Anesthesia- Do we know the risk in a child?

Recently, there has been much discussion regarding anesthesia in the child.  The concern is appropriately about safety- do we know when it is ‘safe’ to allow anesthesia for children.  There have been a large number of studies on this topic and recently the FDA voiced concerns.  I will try to summarize the issues and our understanding (at least the understanding of an informed surgeon).

1) Anesthesia has more risk in children compared to adults.  There are many reasons for this including simple concepts such as the small size of the windpipe in the very young child.  Cardiac events and even death are risks in any anesthesia and these are higher in young children- however, remember that anesthesia is very, very safe but the risks are somewhat higher in young children compared to adults.

2) One of the concerns is the risk of learning delays or ‘cognitive’ difficulties for children that have surgery at a young age.  This is very difficult to study for some obvious reasons including only young children with serious issues have major or repeated surgeries at a young age.  There really is very limited know risk to simple, short surgeries such as ear tubes or short orthopedic surgeries.  A very good study was published from Sweden on this topic.

This study showed very minimal differences in academic performance based on exposure to anesthesia and it showed things like maternal education and season of birth (i.e., winter vs summer) had an even bigger effect.  Other studies, such as the ‘PANDA’ and the ‘GAS’ study did not find evidence for an association with single brief exposures to anesthesia.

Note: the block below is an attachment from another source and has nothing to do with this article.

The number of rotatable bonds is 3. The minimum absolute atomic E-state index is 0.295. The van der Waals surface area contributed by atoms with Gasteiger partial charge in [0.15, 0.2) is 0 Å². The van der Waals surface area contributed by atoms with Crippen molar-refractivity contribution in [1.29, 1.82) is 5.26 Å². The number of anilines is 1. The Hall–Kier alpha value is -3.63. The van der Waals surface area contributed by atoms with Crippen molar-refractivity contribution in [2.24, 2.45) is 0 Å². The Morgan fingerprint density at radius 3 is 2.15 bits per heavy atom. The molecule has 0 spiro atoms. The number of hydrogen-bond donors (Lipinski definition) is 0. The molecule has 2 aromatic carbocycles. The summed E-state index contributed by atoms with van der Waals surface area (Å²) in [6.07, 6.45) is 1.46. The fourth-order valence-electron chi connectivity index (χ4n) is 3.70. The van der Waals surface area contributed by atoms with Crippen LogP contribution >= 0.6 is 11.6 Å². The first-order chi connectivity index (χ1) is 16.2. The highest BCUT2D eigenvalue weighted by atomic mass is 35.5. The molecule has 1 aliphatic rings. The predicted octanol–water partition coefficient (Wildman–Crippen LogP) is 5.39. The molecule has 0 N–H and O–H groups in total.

3) The anesthesia provider matters.  I have blogged previously that I believe experience matters in the care of your child.  An experienced surgeon is, I strongly believe, better able to give your child the care he/ she needs for the best possible outcome.  The literature also strongly supports that the anesthesia team matters to the safety of your child.  A busy children’s hospital is a safer place for surgery than the anesthesia provided by those who only occasionally take care of kids.  One study showed a risk of 7 complications/ 1000 surgeries for an anesthesia team that performed less than 100 surgeries a year compared to 1.3 complications/ 1000 surgeries for teams that performed more than 200 surgeries/ year.
The FDA recently provided some thoughts.  The link to the entire statement is provided HERE.   The first two paragraphs are key:
The U.S. Food and Drug Administration (FDA) is warning that repeated or lengthy use of general anesthetic and sedation drugs during surgeries or procedures in children younger than 3 years or in pregnant women during their third trimester may affect the development of children’s brains.

Consistent with animal studies, recent human studies suggest that a single, relatively short exposure to general anesthetic and sedation drugs in infants or toddlers is unlikely to have negative effects on behavior or learning. However, further research is needed to fully characterize how early life anesthetic exposure affects children’s brain development.
Additionally there are two websites that have received publicity.
1. Link  This site discusses some of the ongoing research
2. Link  This site discusses some of the general concepts I have shared and the importance of an experienced pediatric anesthesiologist.
The bottom line is that we should carefully consider anesthesia in anyone, especially a young child.  Lengthy and repeated surgeries may carry some risk and anesthesia by non pediatric providers does have some risk.  Every decision for surgery is a serious one.  However, after reviewing the literature, I feel that surgeries for problems that are affecting a child’s hand or arm (typically shorter surgeries and unlikely to require second surgeries in a short interval) have very low risk in the appropriate hands.
Charles A. Goldfarb, MD
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